Does your hood really need to be ducted?


Many biological safety cabinets and chemo hoods used in hospitals today are ducted to the outside. This is the only way to protect the user from many non-particulate hazards like chemical fumes.

Venting of the unit’s exhaust to outside the building can make solving airflow problems a lot harder for you. A ducted hood with a problem involves people from different areas of the facility. It’s like a computer problem, with the hardware people blaming the software people, the software people blaming the hardware, and you stuck in the middle.

If your hood won’t come on because of insufficient exhaust or your certifier can’t certify it because the exhaust is too low, the hardest battle can be getting everyone to understand. The certifier says it’s too low, the facilities person says it’s more than enough and you just want to get your hood certified. Controlled Environment Testing Association (CETA) has 2 application guides that will provide helpful hints on understanding and dealing with these and other kinds of problems.

  • CAG-007: Exhaust System Requirements of Class II Biosafety Cabinets
  • CAG-010: Application Guide for Informational Notes to Meet the NSF/ANSI 49:2010a Standard Requirements

LTS can provide a copy of these 2 documents upon request.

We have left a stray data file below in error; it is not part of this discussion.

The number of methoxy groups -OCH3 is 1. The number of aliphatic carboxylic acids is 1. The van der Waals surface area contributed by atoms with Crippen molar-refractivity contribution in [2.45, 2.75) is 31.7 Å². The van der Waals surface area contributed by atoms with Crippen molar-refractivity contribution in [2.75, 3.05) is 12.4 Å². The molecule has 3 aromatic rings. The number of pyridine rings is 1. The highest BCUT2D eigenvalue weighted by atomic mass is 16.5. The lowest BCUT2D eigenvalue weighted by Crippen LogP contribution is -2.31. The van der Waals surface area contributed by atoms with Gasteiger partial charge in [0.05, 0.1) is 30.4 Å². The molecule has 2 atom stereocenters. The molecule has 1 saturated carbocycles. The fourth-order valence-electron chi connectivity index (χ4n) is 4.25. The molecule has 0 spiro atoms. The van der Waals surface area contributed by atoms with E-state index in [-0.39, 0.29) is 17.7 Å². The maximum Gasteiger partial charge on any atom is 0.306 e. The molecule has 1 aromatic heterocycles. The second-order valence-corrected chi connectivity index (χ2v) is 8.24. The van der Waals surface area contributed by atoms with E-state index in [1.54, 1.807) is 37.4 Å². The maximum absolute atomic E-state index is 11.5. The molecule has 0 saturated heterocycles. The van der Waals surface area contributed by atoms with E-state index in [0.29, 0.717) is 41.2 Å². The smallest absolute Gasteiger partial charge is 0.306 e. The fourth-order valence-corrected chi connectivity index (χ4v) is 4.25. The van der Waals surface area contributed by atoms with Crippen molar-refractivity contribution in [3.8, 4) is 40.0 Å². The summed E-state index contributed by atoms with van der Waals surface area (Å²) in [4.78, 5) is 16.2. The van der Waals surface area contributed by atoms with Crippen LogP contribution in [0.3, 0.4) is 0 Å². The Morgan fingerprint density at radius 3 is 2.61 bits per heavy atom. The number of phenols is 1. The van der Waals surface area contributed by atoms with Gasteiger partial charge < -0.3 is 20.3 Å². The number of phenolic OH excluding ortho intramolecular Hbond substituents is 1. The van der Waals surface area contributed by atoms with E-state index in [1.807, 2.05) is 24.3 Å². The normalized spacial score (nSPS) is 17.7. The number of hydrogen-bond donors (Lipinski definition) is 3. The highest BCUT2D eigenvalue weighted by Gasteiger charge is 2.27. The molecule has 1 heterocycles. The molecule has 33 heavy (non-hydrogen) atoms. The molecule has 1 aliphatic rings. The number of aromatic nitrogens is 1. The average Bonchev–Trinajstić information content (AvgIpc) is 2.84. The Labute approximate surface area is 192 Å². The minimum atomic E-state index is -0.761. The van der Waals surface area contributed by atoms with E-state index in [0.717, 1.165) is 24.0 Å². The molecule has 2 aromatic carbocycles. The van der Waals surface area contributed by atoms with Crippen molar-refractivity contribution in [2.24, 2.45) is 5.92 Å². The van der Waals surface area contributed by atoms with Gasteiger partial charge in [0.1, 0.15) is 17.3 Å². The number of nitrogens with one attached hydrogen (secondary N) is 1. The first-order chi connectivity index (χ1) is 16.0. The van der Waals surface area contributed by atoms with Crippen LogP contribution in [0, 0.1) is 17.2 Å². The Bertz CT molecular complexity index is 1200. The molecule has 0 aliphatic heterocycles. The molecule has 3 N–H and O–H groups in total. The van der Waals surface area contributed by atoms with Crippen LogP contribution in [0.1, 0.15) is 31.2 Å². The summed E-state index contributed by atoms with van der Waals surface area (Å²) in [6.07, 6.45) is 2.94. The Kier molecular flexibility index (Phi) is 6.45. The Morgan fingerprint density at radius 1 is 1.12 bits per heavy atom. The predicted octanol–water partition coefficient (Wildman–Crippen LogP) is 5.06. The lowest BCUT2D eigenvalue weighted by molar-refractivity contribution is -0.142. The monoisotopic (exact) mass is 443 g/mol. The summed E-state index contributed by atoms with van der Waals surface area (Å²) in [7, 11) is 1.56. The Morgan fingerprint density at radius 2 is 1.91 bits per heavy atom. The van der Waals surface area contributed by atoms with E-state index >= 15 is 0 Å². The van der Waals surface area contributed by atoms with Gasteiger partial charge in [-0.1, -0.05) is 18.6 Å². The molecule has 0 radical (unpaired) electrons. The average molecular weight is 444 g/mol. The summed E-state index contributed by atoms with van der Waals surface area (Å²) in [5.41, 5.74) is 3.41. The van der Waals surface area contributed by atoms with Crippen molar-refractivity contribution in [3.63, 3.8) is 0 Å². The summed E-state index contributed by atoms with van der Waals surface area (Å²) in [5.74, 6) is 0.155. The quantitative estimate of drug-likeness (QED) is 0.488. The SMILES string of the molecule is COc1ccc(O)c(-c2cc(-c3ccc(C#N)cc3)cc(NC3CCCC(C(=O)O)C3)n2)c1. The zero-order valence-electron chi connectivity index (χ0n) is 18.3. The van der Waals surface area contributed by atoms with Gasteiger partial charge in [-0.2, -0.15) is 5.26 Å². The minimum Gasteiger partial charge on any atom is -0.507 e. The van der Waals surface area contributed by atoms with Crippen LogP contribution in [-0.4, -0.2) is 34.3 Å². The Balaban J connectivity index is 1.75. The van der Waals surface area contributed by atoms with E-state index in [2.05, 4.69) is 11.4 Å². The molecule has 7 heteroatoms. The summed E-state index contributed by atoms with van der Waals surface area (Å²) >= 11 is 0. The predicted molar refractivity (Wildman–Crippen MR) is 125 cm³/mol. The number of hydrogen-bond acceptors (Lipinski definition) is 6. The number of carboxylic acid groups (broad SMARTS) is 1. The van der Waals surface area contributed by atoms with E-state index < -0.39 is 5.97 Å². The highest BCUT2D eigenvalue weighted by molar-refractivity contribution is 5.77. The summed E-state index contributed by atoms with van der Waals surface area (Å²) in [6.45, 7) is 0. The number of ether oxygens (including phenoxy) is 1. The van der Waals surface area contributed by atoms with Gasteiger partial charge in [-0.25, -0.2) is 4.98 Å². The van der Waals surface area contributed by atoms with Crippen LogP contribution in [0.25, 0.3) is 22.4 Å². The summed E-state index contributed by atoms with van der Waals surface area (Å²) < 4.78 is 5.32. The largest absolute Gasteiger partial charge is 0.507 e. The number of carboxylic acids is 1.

There are three types of Biological Safety Cabinets. A Class I is basically a fume hood with a filter. You can’t use large amounts of chemicals in a Class I because they can eat through the filter. Class I cabinets are great for personal protection, but offer no product protection. A Class III cabinet is a ventilated glovebox. Air is filtered in and out and you use gloves mounted in glove ports to work with materials inside the hood.

The five types of Class II cabinets, A1, A2, B1, B2, and C1 are what most of us refer to when we think of a chemo hood or biohood. You reach in through an 8 or 10 high opening below a window. Air is drawn into the hood through that opening like a fume hood. Unlike a Class I cabinet, filtered air is also blown onto the work area from above, so your product is protected from outside contaminates. (Another similar type of equipment is a laminar air flow workstation which blows filtered air over the work space. Since you get product protection but no personnel protection, this isn’t considered a safety cabinet.)

Not all Class II cabinets need to be connected to your building’s exhaust. The Class II types A1 and A2 cabinets do not have to be connected to an exhaust duct to function properly. However, if they are connected to an external exhaust they must be canopy(thimble) connected. The other three types – B1 (sometimes called an NCI hood after the National Cancer Institute), B2 (commonly called a Total Exhaust hood), and the newest C1 all need to be connected to an external exhaust system to function.

If you have the A1 or A2 type, it may be possible to solve your exhaust problem by allowing the unit to vent to the room. If you are dealing with only particulate hazards, the cabinet’s filters should be able to capture the hazard. If those particulates might offgas or if you are using non-particulate hazards like low amounts of ether or other gases, the cabinet’s exhaust may need to be ducted outside. Your facility’s safety officer can help determine this with you.